LONDON, July 5 (Reuters) - Part-nationalised Royal Bank of Scotland is still hoping to exit th
e state's Asset Protection Scheme (APS) in 2012, the body which administers the APS said in its annual report on Thursday.
The Asset Protection Agency (APA), set up in 2009 to insure RBS's riskiest assets, said a departure is dependent upon approval by the government and Britain's financial regulator which are currently considering the issue.
Exiting the APS would be seen as an initial step on the path towards the government selling down its 82 percent stake following its bail-out of the bank in 2008.
The APA also said that the estimate of potential losses from risky RBS loans had fallen to 39 billion pounds ($61 billion)from 45 billion the year before. The scheme now covers assets worth 121 billion pounds, far lower than the 286 billion covered in 2009.
'While the level of risk associated to the scheme has reduced significantly, the capital benefit afforded to RBS allows it to remain competitive amidst the backdrop of European instability,' said APA Chief Executive Bill Dickinson.
The APA said that the British government was on track to pocket an overall 5 billion pound profit from the scheme.
($1 = 0.6419 British pounds)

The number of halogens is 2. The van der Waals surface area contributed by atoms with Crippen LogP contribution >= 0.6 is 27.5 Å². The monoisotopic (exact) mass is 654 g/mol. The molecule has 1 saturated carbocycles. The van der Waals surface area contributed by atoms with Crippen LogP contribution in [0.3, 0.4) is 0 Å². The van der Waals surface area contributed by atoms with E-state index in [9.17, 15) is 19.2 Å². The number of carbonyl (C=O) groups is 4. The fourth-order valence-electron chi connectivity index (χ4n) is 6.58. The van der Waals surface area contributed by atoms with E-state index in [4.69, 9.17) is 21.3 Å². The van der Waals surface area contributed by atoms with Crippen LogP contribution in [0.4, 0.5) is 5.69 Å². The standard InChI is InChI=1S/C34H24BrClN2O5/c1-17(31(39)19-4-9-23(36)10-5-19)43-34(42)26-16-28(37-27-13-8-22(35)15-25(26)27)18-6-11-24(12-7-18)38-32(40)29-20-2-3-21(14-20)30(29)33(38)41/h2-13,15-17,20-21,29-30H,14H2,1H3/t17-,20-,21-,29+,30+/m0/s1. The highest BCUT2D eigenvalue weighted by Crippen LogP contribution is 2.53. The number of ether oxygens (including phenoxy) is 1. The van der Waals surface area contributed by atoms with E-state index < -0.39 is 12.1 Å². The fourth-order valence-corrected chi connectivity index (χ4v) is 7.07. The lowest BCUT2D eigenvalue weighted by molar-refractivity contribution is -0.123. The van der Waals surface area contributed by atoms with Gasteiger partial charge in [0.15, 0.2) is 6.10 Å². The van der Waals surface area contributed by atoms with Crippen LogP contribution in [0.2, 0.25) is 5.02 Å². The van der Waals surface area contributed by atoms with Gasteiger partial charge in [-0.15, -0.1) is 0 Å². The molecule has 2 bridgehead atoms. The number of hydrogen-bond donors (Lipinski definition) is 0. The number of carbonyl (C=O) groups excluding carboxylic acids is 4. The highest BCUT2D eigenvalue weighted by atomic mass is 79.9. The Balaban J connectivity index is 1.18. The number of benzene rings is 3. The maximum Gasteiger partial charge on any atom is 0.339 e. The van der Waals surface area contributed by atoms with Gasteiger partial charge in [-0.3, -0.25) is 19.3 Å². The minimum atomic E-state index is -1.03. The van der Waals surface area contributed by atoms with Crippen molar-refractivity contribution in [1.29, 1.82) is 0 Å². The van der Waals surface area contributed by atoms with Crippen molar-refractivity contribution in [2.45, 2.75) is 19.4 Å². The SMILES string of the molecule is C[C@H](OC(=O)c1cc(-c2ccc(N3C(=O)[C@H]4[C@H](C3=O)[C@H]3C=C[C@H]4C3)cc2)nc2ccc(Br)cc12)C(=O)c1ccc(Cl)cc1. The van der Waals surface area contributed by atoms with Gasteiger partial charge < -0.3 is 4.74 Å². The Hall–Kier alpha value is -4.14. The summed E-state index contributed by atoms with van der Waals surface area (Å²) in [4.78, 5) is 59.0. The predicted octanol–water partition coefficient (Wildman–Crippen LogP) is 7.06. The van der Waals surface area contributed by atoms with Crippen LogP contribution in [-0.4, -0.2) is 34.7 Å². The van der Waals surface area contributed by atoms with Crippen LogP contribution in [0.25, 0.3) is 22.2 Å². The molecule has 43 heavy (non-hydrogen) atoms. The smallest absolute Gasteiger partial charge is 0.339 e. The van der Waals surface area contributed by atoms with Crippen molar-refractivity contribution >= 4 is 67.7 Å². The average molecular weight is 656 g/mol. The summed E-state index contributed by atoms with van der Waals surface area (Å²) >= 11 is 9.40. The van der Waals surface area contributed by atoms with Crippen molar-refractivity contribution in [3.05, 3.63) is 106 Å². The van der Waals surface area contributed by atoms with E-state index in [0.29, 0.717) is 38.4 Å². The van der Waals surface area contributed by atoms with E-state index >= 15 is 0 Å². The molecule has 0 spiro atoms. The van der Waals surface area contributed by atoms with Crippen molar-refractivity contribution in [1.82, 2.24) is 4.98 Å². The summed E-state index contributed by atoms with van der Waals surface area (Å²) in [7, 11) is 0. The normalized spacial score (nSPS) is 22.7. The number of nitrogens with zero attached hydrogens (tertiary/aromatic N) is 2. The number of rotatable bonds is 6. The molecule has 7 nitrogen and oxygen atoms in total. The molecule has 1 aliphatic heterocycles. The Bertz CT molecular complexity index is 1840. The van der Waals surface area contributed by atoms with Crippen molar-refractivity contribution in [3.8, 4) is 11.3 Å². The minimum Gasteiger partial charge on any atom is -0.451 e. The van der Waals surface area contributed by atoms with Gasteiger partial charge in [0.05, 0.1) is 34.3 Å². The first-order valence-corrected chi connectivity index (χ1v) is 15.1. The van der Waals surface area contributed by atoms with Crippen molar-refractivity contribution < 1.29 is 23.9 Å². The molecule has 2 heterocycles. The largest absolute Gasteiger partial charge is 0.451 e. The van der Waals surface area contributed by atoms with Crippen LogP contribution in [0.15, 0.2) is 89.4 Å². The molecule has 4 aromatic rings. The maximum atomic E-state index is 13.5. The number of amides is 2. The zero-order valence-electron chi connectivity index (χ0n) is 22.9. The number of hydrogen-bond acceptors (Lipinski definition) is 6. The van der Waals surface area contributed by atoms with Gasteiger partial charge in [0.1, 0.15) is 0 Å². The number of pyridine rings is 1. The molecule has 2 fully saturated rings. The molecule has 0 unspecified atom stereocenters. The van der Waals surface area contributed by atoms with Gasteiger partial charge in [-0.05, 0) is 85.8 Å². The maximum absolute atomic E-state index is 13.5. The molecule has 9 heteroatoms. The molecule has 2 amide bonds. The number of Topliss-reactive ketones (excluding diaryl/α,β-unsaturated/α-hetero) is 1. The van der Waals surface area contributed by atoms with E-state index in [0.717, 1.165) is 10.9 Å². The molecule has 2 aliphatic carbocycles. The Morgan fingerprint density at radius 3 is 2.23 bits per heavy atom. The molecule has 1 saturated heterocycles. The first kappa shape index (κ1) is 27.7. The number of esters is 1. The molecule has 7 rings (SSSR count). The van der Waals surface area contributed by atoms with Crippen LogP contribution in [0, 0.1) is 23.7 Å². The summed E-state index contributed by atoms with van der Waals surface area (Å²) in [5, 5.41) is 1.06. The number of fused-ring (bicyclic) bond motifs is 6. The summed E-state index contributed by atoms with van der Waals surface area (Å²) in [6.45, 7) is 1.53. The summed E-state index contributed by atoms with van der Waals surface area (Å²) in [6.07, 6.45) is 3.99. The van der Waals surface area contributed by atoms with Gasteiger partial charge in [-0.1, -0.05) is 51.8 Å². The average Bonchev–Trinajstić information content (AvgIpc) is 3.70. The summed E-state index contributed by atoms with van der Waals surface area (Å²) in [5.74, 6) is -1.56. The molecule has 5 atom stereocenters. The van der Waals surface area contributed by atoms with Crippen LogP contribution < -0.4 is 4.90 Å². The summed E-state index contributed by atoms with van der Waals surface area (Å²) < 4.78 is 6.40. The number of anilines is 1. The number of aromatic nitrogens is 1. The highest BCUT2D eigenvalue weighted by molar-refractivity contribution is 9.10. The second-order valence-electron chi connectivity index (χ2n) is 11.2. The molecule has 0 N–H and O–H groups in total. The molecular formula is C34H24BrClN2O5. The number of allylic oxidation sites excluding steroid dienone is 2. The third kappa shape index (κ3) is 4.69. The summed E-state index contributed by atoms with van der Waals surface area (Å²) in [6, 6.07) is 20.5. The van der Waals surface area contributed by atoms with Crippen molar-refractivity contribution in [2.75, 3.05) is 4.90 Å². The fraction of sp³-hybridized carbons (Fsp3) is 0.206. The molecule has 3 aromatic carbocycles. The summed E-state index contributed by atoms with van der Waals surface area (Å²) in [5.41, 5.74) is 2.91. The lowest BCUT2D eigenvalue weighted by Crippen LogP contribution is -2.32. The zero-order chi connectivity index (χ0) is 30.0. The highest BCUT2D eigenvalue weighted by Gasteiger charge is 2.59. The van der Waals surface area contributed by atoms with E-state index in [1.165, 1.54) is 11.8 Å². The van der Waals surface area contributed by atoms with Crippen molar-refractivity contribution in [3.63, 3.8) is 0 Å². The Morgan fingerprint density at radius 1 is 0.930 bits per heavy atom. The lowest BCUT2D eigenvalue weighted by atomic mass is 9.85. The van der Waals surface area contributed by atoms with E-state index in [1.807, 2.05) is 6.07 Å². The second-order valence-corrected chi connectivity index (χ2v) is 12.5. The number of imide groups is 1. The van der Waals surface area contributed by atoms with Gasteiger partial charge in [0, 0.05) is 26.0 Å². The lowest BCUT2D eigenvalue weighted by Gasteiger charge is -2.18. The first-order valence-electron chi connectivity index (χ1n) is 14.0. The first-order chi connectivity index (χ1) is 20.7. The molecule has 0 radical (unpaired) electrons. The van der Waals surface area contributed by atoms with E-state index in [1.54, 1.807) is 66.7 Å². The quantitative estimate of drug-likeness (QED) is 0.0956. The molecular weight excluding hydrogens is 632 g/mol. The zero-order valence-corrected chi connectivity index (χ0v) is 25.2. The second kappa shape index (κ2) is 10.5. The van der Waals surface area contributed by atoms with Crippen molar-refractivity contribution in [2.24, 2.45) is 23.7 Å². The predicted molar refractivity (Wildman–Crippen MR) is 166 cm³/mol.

(Reporting by Matt Scuffham; Editing by Myles Neligan) Keywords: RBS APS/
COPYRIGHT Copyright Thomson Reuters 2012. All rights reserved. The copying, republication or redistribution of Reuters News Content, including by framing or similar means, is expressly prohibited without the prior written consent of Thomson Reuters.
Datafeed and UK data supplied by NETbuilder and Interactive Data.
While London South East do their best to maintain the high quality of the information displayed on this site,
we cannot be held responsible for any loss due to incorrect information found here. All information is provided free of charge, 'as-is', and you use it at your own risk!
The contents of all 'Chat' messages should not be construed as advice and represent the opinions of the authors, not those of London South East Limited, or its affiliates.
London South East does not authorise or approve this content, and reserves the right to remove items at its discretion.